To this day, modern rock and metal bands of all kinds of genres continue to turn up the spooky in their music and live performances, with shock and awe being a tool that is ever as efficient. Some acts like Ice Nine Kills have even cultivated an entire gimmick around their love of horror films.
Death and Black metal naturally gravitate towards the horrific, being the heaviest and darkest parts of the metal sphere. Death metal was born out of and continues to indulge in the spectacles of gore from classic slasher films, while black metal conjures dark images of occult rituals, demonic imagery and looming evil.
Naturally we have to talk about horror punk and goth rock. These two genres have cultivated similar aesthetics, aiming for a creepy and inhuman appearance - all black clothes, black eyeliner and nail polish, fishnets, facepaint, excessive jewellery, skulls and pentagrams galore, etc. Goth strives to explore the darker sides of the soul and tackle the innate melancholy of life,
Meanwhile horror punk ditches the political aspirations of typical punk and instead just indulges in the pure fun of cheesy horror movies of the past and singing about monsters, zombies, ghouls and creepy crawlies of any kind. Legend has it you get bonus points if you put "from outer space" in your song or band name.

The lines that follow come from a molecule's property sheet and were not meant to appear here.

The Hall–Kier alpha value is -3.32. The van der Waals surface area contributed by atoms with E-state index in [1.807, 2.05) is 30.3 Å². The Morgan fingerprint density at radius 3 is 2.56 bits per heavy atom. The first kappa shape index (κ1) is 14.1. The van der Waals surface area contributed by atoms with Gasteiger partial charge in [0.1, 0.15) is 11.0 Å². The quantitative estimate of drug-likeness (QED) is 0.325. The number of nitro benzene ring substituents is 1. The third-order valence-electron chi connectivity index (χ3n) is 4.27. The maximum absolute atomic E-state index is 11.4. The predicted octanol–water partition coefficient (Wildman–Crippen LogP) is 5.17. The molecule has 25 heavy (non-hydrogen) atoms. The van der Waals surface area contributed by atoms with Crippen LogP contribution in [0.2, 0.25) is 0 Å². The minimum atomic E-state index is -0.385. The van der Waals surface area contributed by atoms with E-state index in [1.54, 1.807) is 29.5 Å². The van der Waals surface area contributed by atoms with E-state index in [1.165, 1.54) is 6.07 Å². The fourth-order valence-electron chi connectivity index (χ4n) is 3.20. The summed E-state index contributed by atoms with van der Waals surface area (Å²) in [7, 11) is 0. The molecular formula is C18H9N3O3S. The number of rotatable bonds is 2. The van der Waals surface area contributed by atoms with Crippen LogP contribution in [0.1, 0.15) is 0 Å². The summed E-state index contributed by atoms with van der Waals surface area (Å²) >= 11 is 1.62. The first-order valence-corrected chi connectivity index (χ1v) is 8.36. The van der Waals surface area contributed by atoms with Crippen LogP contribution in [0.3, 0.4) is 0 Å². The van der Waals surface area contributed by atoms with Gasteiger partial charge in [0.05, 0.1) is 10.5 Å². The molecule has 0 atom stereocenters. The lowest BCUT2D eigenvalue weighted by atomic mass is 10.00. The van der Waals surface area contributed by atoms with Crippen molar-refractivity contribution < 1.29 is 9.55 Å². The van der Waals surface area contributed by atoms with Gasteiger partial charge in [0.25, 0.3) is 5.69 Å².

If rockin' stuff aren't your cup of tea, how about something more electronic? Horrors can be digital too you know. Many artists in this sphere have also taken inspiration from horror films of the past and created a spooky atmosphere to match, Carpenter Brut probably being the most famous, his very name coming from iconic horror film director and composer John Carpenter.
And in the realms of pop music, spooky and scary tunes can also be found, none more iconic that the King of Pop's Thriller. The dead like to party too you know.
Of course, talking so much about horror films, it only befits that the soundtracks of these films are the biggest inspiration here and the most important ingredient for a proper spooky atmosphere befitting a Halloween celebration of doom and gloom. Horror games are not far behind either, hell, it's often even scarier when you actually are in the shoes of the ones being haunted or hunted.
In these final paragraphs, I'd like to talk about the artists that truly embody the horror spirit and hence deserve sections of their own. First, let's talk about Marilyn Manson. This man created an entire career around being controversial, provocative and shocking, with live performances wrought with violence, theatrics and explicit imagery. Parents all over the world warned their kids against him, but his unyielding charisma and relatable raw emotion drew them in regardless. Many disregard MM as a mere shock act, being edgy for the sake of it, but beneath all that is a very talented and intelligent man whose music is objectively amazing and very varied in sound and vibe.